- Economic and monetary union
- When an economic union involves unifying currency it becomes a economic and monetary union.
- Example – Euro.
Subject – Environment
Context – Himachal getting less snow: study
- The hill State of Himachal Pradesh has been gradually witnessing less snow in the past decade and the area under snow is also decreasing.
- The trend triggered by climate change has alarmed environmentalists, considering the importance of seasonal snow cover as a major input in controlling the hydrology of the river basins in the ecologically fragile State.
- All major river basins, including the Satluj, Ravi, Chenab and Beas, have witnessed an overall decrease of 18.5% in area under snow in 2020-21 winters in comparison to 2019-20
- The results also show that there is a gradual shift in the snowfall occurrence pattern as well. The snowfall in peak winter is reducing slightly and, in fact, is shifting towards the late winter months or even the early summer months.
- The climate pattern at the global level is changing. Rapid deforestation, extensive construction and unregulated activities are the contributing factors.
Subject – Defence and Security
Context – Malabar exercise phase-II to be held next week
- This is the first military engagement among the Quad partner countries since Australia, the U.S. and the U.K. unveiled the AUKUS initiative to deepen cooperation on a range of “emerging security and defence capabilities” which includes equipping Australian with at least eight nuclear powered submarines (SSN).
- The exercise will be held over three days, beginning October 12, in the Bay of Bengal.
- Phase-I of Malabar, also its 25th edition, was hosted by the U.S. and held off Guam from August 26-29.
- The Malabar exercise commenced in 1992 as an India-U.S. exercise. In 2015, Japan joined as a permanent member, and Australia was included in the 2020 edition.
Subject – History
Context – Sabarmati Ashram to get a ₹1,200 cr. revamp
- The Gujarat government has embarked upon an ambitious project to redevelop Mahatma Gandhi’s Sabarmati Ashram and expand it from its present five acres to approximately 55 acres.
- The redevelopment will involve restoring all heritage buildings that were built during the Mahatma’s time in 1917, relocating families that live there and bringing to life Gandhiji’s philosophy and message for those visiting the Ashram.
- The State government has emphatically held that the redevelopment project, also known as the Gandhi Ashram Memorial and Precinct Development Project, will be done in a manner that is respectful of the original ashram’s ethos as it will retain the values that Gandhiji preached — austerity, simplicity, and authenticity.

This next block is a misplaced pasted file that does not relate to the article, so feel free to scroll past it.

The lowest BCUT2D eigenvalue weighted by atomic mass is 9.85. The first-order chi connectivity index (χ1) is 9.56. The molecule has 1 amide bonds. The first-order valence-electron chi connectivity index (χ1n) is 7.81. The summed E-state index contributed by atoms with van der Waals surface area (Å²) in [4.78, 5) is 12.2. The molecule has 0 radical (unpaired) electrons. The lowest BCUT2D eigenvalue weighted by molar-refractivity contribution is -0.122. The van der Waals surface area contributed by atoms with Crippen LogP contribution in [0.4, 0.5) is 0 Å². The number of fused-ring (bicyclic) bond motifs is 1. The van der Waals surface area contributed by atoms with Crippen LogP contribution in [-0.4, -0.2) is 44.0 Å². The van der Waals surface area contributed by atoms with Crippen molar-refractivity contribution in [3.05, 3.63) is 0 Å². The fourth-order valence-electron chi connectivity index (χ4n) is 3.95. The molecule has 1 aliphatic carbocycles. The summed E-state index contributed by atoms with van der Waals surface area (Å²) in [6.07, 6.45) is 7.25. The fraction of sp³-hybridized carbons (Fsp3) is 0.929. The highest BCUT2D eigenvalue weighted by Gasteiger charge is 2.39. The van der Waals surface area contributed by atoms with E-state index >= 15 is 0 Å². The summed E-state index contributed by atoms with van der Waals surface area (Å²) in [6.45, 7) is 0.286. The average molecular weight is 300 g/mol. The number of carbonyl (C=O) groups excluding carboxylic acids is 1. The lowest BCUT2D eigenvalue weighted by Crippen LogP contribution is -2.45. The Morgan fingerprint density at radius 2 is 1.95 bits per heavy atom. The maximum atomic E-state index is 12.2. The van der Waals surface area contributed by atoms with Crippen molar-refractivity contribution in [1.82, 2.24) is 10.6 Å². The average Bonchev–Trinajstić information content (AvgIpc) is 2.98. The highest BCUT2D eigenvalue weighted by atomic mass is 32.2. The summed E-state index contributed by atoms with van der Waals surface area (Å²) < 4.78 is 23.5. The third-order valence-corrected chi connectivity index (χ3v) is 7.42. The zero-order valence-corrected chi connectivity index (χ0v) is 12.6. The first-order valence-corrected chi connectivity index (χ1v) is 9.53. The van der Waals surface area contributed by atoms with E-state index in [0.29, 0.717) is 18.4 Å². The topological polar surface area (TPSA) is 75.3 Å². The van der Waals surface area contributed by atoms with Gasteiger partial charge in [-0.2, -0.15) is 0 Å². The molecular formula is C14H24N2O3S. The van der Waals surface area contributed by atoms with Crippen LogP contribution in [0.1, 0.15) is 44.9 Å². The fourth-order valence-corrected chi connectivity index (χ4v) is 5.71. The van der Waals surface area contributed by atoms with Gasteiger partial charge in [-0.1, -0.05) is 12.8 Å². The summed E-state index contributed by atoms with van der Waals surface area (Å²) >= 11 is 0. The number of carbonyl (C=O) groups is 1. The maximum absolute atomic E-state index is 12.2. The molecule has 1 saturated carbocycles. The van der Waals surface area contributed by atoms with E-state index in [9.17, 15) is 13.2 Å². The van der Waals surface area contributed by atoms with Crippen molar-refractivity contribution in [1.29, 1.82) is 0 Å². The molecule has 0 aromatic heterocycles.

- The revamp project has been conceptualised by leading architect Bimal Patel, who is also involved in the revamping of the Central Vista project in the national capital.
- As per the details, the original Ashram was approximately 120 acres when it was first established in 1917. During Mahatma’s lifetime in the Ashram from 1917 to 1930, there were 63 buildings built within the Ashram’s area. Today, only 43 of the original buildings remain.
About the Ashram –
- Sabarmati Ashram (also known as Gandhi Ashram) is located in the Sabarmati suburb of Ahmedabad, Gujarat, adjoining the Ashram Road, on the banks of the River Sabarmati, 4 miles (6.4 km) from the town hall.
- This was one of the many residences of Mahatma Gandhi who lived at Sabarmati (Gujarat) and Sevagram (Wardha, Maharashtra) when he was not travelling across India or in prison.
- He lived in Sabarmati or Wardha for a total of twelve years with his wife Kasturba Gandhi and followers, including Vinoba Bhave.
- The Bhagavad Gita was recited here daily as part of the Ashram schedule.
- It was from here that Gandhi led the Dandi march also known as the Salt Satyagraha on 12 March 1930. In recognition of the significant influence that this march had on the Indian independence movement, the Indian government has established the ashram as a national monument.
- On his return from South Africa, Gandhi’s first Ashram in India was established in the Kochrab area of Ahmedabad on 25 May 1915.
- The Ashram was then shifted on 17 June 1917 to a piece of open land on the banks of the river Sabarmati. Reasons for this shift included:
- he wanted to do some experiments in living eg farming, animal husbandry, cow breeding, Khadi and related constructive activities, for which he was in search of this kind of barren land;
- mythologically, it was the ashram site of Dadhichi Rishi who had donated his bones for a righteous war;
- it is between a jail and a crematorium as he believed that a satyagrahi has to invariably go to either place.
- The Sabarmati Ashram (also known as Harijan Ashram) was home to Mohandas Gandhi from 1917 until 1930 and served as one of the main centres of the Indian freedom struggle.
- Originally called the Satyagraha Ashram, reflecting the movement toward passive resistance launched by the Mahatma, the Ashram became home to the ideology that set India free.
- Sabarmati Ashram named for the river on which it sits, was created with a dual mission. To serve as an institution that would carry on a search for truth and a platform to bring together a group of workers committed to non-violence who would help secure freedom for India.
- By conceiving such a vision Gandhi and his followers hoped to foster a new social construct of truth and non-violence that would help to revolutionize the existing pattern of like.
- While at the Ashram, Gandhi formed a school that focused on manual labour, agriculture, and literacy to advance his efforts for self-sufficiency.
- It was also from here on the 12 March 1930 that Gandhi launched the famous Dandi march 241 miles from the Ashram (with 78 companions) in protest of the British Salt Law, which taxed Indian salt in an effort to promote sales of British salt in India.
- This mass awakening filled the British jails with 60 000 freedom fighters. Later the government seized their property, Gandhi, in sympathy with them, responded by asking the Government to forfeit the Ashram.